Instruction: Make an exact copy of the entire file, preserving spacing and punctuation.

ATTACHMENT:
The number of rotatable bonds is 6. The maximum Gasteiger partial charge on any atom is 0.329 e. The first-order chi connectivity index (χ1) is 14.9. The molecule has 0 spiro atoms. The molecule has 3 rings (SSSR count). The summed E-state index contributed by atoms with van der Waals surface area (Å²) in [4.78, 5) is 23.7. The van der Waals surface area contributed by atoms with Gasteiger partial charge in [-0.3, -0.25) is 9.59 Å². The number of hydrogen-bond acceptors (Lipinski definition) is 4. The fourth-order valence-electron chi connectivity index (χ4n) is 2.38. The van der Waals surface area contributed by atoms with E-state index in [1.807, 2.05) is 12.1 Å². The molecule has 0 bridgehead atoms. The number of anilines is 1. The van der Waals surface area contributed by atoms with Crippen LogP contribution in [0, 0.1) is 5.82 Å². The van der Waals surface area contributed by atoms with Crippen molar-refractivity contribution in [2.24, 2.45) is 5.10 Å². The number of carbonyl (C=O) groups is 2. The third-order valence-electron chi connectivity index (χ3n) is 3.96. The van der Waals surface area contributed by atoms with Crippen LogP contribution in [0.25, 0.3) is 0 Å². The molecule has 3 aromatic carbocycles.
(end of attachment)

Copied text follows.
The number of rotatable bonds is 6. The maximum Gasteiger partial charge on any atom is 0.329 e. The first-order chi connectivity index (χ1) is 14.9. The molecule has 0 spiro atoms. The molecule has 3 rings (SSSR count). The summed E-state index contributed by atoms with van der Waals surface area (Å²) in [4.78, 5) is 23.7. The van der Waals surface area contributed by atoms with Gasteiger partial charge in [-0.3, -0.25) is 9.59 Å². The number of hydrogen-bond acceptors (Lipinski definition) is 4. The fourth-order valence-electron chi connectivity index (χ4n) is 2.38. The van der Waals surface area contributed by atoms with E-state index in [1.807, 2.05) is 12.1 Å². The molecule has 0 bridgehead atoms. The number of anilines is 1. The van der Waals surface area contributed by atoms with Crippen LogP contribution in [0, 0.1) is 5.82 Å². The van der Waals surface area contributed by atoms with Crippen molar-refractivity contribution in [2.24, 2.45) is 5.10 Å². The number of carbonyl (C=O) groups is 2. The third-order valence-electron chi connectivity index (χ3n) is 3.96. The van der Waals surface area contributed by atoms with Crippen LogP contribution in [0.25, 0.3) is 0 Å². The molecule has 3 aromatic carbocycles.